H0046-L81176235

A SMALL HUANGHUALI RECESSED-LEG PAINTING TABLE, PINGTOUAN LATE MING DYNASTY |

A SMALL HUANGHUALI RECESSED-LEG PAINTING TABLE, PINGTOUAN LATE MING DYNASTY |

A SMALL HUANGHUALI RECESSED-LEG PAINTING TABLE, PINGTOUAN LATE MING DYNASTY |

A SMALL HUANGHUALI RECESSED-LEG PAINTING TABLE, PINGTOUAN LATE MING DYNASTY |

 

Lot 130. A small huanghuali recessed-leg painting table, pingtouan, Late Ming dynasty; 81.3 by 137.5 by 81.3 cm., 32 by 54 1/8  by 32 in. Estimate 2,800,000 — 4,000,000 HKD. Lot Sold 7,880,000 HKD (905,853 EUR). Courtesy Sotheby's.

the top of standard mitre, mortise and tenon construction, with a huamu two-board, tongue-and-grooved, floating panel supported by four dovetailed transverse stretchers and an additional cross stretcher underneath, all with exposed tenons, the edge of the frame gently moulded and ending in a beaded edge, the splayed round legs double tennoned into the top and cut to house the shaped spandrelled apron, each pair of legs conjoined on the shorter sides with two oval-sectioned stretchers.

ExhibitedGrace Wu Bruce, Dreams of Chu Tan Chamber and the Romance with Huanghuali Wood: The Dr. S. Y. Yip Collection of Classic Chinese Furniture, Art Museum, Chinese University of Hong Kong, Hong Kong, 1991, cat. no. 22, pp. 66-67.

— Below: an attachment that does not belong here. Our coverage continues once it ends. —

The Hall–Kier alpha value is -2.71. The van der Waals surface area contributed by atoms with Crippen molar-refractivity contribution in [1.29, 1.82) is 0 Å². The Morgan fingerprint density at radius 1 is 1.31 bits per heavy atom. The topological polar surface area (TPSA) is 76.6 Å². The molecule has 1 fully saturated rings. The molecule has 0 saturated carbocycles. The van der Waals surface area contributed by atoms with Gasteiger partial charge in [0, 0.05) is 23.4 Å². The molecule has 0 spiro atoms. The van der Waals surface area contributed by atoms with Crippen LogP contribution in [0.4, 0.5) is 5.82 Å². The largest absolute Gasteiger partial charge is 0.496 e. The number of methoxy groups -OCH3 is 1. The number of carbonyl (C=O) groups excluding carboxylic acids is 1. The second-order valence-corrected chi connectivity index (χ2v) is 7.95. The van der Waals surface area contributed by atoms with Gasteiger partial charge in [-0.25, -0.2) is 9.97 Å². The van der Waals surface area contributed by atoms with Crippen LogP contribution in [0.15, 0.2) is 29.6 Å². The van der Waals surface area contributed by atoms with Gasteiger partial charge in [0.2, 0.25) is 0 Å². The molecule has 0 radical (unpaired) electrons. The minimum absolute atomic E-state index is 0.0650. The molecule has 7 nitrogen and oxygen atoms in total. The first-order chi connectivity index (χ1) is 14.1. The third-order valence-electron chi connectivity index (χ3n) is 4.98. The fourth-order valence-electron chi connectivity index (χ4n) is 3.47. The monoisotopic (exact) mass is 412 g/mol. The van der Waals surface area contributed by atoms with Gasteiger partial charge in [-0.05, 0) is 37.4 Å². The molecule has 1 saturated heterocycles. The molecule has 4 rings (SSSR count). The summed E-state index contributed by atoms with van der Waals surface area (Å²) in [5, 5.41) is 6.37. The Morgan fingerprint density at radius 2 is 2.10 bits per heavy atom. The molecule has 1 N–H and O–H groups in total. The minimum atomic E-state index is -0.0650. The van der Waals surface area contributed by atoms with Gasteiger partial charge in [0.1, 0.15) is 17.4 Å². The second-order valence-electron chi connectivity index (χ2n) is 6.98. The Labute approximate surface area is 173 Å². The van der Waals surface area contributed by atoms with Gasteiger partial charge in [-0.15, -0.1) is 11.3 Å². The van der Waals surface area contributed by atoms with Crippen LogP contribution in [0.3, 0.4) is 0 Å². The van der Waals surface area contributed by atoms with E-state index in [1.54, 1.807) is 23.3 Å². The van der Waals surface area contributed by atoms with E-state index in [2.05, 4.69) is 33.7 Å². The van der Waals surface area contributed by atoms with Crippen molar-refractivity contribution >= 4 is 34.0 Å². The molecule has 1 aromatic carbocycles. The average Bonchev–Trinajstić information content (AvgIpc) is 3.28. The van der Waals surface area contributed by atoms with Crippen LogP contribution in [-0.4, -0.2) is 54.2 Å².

Literature: Catherine Maudsley, ed., Classical and Vernacular Chinese Furniture in the Living Environment, Hong Kong, 1998, p. 125.

Note"A classic desk of elegant simplicity."

Tables with legs not at the corners, but recessed, are called an tables. This classic pingtouan design has its origin in ancient Chinese architecture in wood. Completely plain, this simple form with pure lines is what first captured the attention of twentieth century furniture historians. The design is now considered quintessentially Ming.

Tables with this design were used for various functions as seen in Ming publications in woodblock illustrations. The present example, being unusually deep, over 81 cm deep, is especially suitable for being used as a desk, the modern equivalent of a Ming dynasty painting table. Painting tables are very rare in surviving examples of classic Chinese furniture.

A very similar painting table in the Lu Ming Shi Collection, also with a huamu top, but not as deep, is illustrated in Grace Wu Bruce, Living with Ming – the Lu Ming Shi Collection, Hong Kong, 2000, pp. 126-127.

Sotheby's. Ming Furniture – The Dr S Y Yip Collection, Hong Kong, 07 October 2015